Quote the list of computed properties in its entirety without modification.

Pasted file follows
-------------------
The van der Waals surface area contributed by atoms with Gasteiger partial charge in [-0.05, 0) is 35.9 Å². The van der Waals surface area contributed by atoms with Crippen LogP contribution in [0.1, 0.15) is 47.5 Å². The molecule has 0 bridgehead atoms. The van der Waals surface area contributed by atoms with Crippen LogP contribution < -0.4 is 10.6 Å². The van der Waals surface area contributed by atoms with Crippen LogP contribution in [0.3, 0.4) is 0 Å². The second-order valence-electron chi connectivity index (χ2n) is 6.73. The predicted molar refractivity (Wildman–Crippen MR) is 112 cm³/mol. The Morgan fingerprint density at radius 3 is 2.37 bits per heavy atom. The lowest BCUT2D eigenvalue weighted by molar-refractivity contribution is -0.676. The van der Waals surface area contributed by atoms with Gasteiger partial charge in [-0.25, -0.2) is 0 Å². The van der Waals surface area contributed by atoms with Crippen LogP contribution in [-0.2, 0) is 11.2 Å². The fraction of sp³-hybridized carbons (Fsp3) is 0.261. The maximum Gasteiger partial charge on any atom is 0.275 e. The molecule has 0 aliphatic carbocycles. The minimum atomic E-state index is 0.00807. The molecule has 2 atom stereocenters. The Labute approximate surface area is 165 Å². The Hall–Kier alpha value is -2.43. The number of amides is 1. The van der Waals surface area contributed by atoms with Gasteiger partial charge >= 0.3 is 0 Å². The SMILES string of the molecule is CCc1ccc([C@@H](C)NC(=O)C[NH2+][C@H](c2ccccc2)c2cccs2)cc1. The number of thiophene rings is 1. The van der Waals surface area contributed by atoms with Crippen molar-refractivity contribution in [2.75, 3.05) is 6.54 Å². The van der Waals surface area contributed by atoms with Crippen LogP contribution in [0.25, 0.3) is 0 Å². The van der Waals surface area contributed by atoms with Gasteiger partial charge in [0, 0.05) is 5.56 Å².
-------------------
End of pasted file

The van der Waals surface area contributed by atoms with Gasteiger partial charge in [-0.05, 0) is 35.9 Å². The van der Waals surface area contributed by atoms with Crippen LogP contribution in [0.1, 0.15) is 47.5 Å². The molecule has 0 bridgehead atoms. The van der Waals surface area contributed by atoms with Crippen LogP contribution < -0.4 is 10.6 Å². The van der Waals surface area contributed by atoms with Crippen LogP contribution in [0.3, 0.4) is 0 Å². The second-order valence-electron chi connectivity index (χ2n) is 6.73. The predicted molar refractivity (Wildman–Crippen MR) is 112 cm³/mol. The Morgan fingerprint density at radius 3 is 2.37 bits per heavy atom. The lowest BCUT2D eigenvalue weighted by molar-refractivity contribution is -0.676. The van der Waals surface area contributed by atoms with Gasteiger partial charge in [-0.25, -0.2) is 0 Å². The van der Waals surface area contributed by atoms with Crippen LogP contribution in [-0.2, 0) is 11.2 Å². The fraction of sp³-hybridized carbons (Fsp3) is 0.261. The maximum Gasteiger partial charge on any atom is 0.275 e. The molecule has 0 aliphatic carbocycles. The minimum atomic E-state index is 0.00807. The molecule has 2 atom stereocenters. The Labute approximate surface area is 165 Å². The Hall–Kier alpha value is -2.43. The number of amides is 1. The van der Waals surface area contributed by atoms with Gasteiger partial charge >= 0.3 is 0 Å². The SMILES string of the molecule is CCc1ccc([C@@H](C)NC(=O)C[NH2+][C@H](c2ccccc2)c2cccs2)cc1. The number of thiophene rings is 1. The van der Waals surface area contributed by atoms with Crippen molar-refractivity contribution in [2.75, 3.05) is 6.54 Å². The van der Waals surface area contributed by atoms with Crippen LogP contribution in [0.25, 0.3) is 0 Å². The van der Waals surface area contributed by atoms with Gasteiger partial charge in [0, 0.05) is 5.56 Å².